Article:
Low Vitamin D Levels Tied to Incontinence
Vitamin D Deficiency May Contribute to Pelvic Floor Disorders in Women
WebMD News Archive
March 22, 2010 -- Not getting enough vitamin
D may cause women problems in the bathroom as well as with their bones.
A new study suggests vitamin D deficiency may
contribute to pelvic floor disorders like urinary and fecal incontinence.
“Higher vitamin D levels were associated with a decreased risk of any pelvic
floor disorder in all women,” write researcher Samuel Badalian, MD, PhD, of
SUNY Upstate Medical University in Syracuse, N.Y., and colleagues in
Obstetrics & Gynecology. “Given the increase in the number of
patients with pelvic floor disorders, further evaluation of the role of vitamin
D is warranted.”
Researchers say one in four women suffers from at least one type of pelvic
floor disorder, such as urinary incontinence, pelvic
organ prolapse, and fecal incontinence, and the risks of developing these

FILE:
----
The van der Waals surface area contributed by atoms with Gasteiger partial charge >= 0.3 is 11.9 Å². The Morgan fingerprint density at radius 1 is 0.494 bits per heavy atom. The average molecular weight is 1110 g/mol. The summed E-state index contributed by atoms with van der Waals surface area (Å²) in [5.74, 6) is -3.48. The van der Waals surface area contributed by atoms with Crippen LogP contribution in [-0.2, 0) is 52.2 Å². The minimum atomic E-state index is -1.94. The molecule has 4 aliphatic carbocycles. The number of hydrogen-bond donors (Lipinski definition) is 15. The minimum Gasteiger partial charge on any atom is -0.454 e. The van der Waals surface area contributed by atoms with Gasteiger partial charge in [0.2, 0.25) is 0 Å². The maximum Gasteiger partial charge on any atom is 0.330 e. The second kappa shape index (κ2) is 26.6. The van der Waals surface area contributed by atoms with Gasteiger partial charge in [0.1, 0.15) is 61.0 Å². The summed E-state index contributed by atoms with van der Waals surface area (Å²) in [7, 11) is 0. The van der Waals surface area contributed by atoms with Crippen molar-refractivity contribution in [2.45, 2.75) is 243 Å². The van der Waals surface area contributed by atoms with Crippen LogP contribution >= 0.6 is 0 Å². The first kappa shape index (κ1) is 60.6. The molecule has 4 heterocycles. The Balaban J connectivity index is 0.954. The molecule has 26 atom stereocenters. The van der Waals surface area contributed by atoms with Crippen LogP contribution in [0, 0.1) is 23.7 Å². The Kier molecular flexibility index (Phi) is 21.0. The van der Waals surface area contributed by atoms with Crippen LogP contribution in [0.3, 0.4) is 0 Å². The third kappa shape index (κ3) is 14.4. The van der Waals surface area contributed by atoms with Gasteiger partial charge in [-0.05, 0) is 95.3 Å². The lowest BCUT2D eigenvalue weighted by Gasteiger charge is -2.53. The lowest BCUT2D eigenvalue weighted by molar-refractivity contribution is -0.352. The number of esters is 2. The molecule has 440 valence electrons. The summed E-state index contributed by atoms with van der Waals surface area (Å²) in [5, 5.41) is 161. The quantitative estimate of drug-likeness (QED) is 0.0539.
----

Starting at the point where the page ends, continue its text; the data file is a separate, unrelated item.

disorders increase with age.
They say the results suggest that treatment of vitamin D deficiency in women
could improve pelvic muscle strength and reduce the risk of pelvic floor
disorders, especially incontinence.
New Vitamin D Deficiency Danger
Vitamin D is an essential vitamin necessary for bone and muscle strength.
The body produces vitamin D in response to exposure to sunlight, but the
vitamin is also commonly found in fortified dairy products and supplements.
Researchers say vitamin D deficiency is already associated with an increased
risk of osteoporosis, and recent studies have also linked osteoporosis to
pelvic floor disorders.
This study looked at the link between vitamin D levels and pelvic floor
disorders reported by 1,881 nonpregnant women over age 20 who participated in
the 2005-2006 National Health and Nutrition Examination Survey.
The results showed 82% of women had vitamin D levels that were considered
One or more pelvic floor disorders were reported by 23% of the women, and
average vitamin D levels were significantly lower among those with at least one
pelvic floor disorder or incontinence.
Overall, increased vitamin D levels were associated with a lower risk of
pelvic floor disorders.
In older women, the risk of urinary incontinence was also 45% lower among
women with normal vitamin D levels.
Higher vitamin D levels were also associated with a slightly lower risk of
fecal incontinence, but the relationship was not considered significant, which
researchers say may be due to the low number of fecal incontinence cases